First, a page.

I bought a Samson GO Mic to try and get better audio quality in my videos, but to be honest I haven't been impressed with it as much as I'd hoped. It still has the main problem that I had from my webcam (that I upgraded from originally).
Alright, so I have Windows 7, and when the GO Mic is plugged in I set it to omni mode with a recording volume through the volume control panel at around 40. I use the capture device function in Sony Vegas 8 to record a video from my webcam, while I use the mic as an audio source. I prop the mic on top of a cardboard box to try and get it to mouth level as much as possible, and I sit probably about 50cm (~20 inches) away from the mic.
However, whenever I say certain words with certain letters like M, N, H, G or B, I get distortion. Forgive me if I use completely the wrong terms here, I know nothing about audio, but basically those types of words will distort the sound and make it very bassy, and have a lot of reverb(?) from my speakers. So it will sound like the volume is turned way up for that word, then back down again.
I bought a little slip on wind cover for dirt cheap in an attempt to try and fix it, but it didn't really have any effect at the distance I'm recording at.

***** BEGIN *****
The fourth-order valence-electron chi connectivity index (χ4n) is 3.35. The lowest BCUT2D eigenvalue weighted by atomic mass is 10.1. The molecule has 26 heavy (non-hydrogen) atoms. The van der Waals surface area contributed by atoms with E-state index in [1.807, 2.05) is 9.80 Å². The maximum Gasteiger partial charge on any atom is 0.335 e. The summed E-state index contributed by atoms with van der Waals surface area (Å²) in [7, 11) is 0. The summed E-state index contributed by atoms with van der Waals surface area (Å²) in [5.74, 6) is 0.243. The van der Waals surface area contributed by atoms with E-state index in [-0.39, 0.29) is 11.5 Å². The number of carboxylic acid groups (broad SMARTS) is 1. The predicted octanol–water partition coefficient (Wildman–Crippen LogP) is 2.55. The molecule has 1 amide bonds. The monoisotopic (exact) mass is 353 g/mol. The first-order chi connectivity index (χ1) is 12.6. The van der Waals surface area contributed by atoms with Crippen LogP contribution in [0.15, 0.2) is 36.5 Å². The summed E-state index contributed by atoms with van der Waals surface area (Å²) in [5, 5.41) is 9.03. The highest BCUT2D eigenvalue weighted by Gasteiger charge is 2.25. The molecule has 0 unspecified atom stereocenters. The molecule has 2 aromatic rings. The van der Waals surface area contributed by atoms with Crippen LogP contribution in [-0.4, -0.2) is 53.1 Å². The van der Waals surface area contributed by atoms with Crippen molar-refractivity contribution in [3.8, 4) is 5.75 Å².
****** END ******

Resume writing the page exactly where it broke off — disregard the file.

So does anyone know how I can improve my audio? Is it my software? Is it my position? Is it my settings? Many other people have videos with the GO Mic and they sound fine, but I have no luck.
"...[W]henever I say certain words with certain letters like M, N, H, G or B, I get distortion...basically those types of words will distort the sound and make it very bassy, and have a lot of reverb(?) from my speakers. So it will sound like the volume is turned way up for that word, then back down again."
Okay, so let's dissect this:
1. Gain staging - okay, it's a technical term, but that's what it's called when you match up the various "volumes" in your signal chain. I think you need to go through the manual and see how to properly set up the mic in the computer.
2. Stop using your speakers to monitor the signal - use headphones instead. That will keep what I suspect is a feedback loop from causing the bass build-up. FYI: omnidirectional mics are known for their LACK of bass boost when you are close the them, so this is unusual.
That should help immensely. Also, try getting closer to the mic. The reason most people stay away from the mic is because of the bass boost mentioned earlier (called proximity effect). Every time you half the distance between the source and the mic, you gain a FREE 6dB of level. Use that to your advantage.
I also have problems with my go mic (also using windows 7) : when I try to record a second track to accompany the first one I cannot hear the first track playing, neither with Music creator which I obtained with the mike nor with Audacity. Is it because it is a USB mike and because the earphines are plugged into the mike itself ?